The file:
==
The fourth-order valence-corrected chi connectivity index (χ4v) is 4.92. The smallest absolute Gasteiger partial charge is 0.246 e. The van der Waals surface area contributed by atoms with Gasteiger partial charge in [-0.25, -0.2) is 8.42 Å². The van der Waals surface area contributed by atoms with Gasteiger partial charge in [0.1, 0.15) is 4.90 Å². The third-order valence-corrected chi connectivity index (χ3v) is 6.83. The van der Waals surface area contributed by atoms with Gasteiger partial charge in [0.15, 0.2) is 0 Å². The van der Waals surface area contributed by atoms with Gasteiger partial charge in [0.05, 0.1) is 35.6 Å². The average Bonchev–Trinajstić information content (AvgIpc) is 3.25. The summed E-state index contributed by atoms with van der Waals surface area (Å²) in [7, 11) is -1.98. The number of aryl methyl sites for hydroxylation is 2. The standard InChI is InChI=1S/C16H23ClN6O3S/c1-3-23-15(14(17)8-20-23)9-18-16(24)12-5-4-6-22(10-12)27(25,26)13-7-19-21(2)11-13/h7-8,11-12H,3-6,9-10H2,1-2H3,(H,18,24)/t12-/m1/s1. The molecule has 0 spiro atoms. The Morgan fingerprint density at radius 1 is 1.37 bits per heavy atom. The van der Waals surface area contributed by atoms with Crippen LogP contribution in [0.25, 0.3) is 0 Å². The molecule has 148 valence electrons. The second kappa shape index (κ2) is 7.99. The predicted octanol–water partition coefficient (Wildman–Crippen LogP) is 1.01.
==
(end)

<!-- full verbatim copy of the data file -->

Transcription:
The fourth-order valence-corrected chi connectivity index (χ4v) is 4.92. The smallest absolute Gasteiger partial charge is 0.246 e. The van der Waals surface area contributed by atoms with Gasteiger partial charge in [-0.25, -0.2) is 8.42 Å². The van der Waals surface area contributed by atoms with Gasteiger partial charge in [0.1, 0.15) is 4.90 Å². The third-order valence-corrected chi connectivity index (χ3v) is 6.83. The van der Waals surface area contributed by atoms with Gasteiger partial charge in [0.15, 0.2) is 0 Å². The van der Waals surface area contributed by atoms with Gasteiger partial charge in [0.05, 0.1) is 35.6 Å². The average Bonchev–Trinajstić information content (AvgIpc) is 3.25. The summed E-state index contributed by atoms with van der Waals surface area (Å²) in [7, 11) is -1.98. The number of aryl methyl sites for hydroxylation is 2. The standard InChI is InChI=1S/C16H23ClN6O3S/c1-3-23-15(14(17)8-20-23)9-18-16(24)12-5-4-6-22(10-12)27(25,26)13-7-19-21(2)11-13/h7-8,11-12H,3-6,9-10H2,1-2H3,(H,18,24)/t12-/m1/s1. The molecule has 0 spiro atoms. The Morgan fingerprint density at radius 1 is 1.37 bits per heavy atom. The van der Waals surface area contributed by atoms with Crippen LogP contribution in [0.25, 0.3) is 0 Å². The molecule has 148 valence electrons. The second kappa shape index (κ2) is 7.99. The predicted octanol–water partition coefficient (Wildman–Crippen LogP) is 1.01.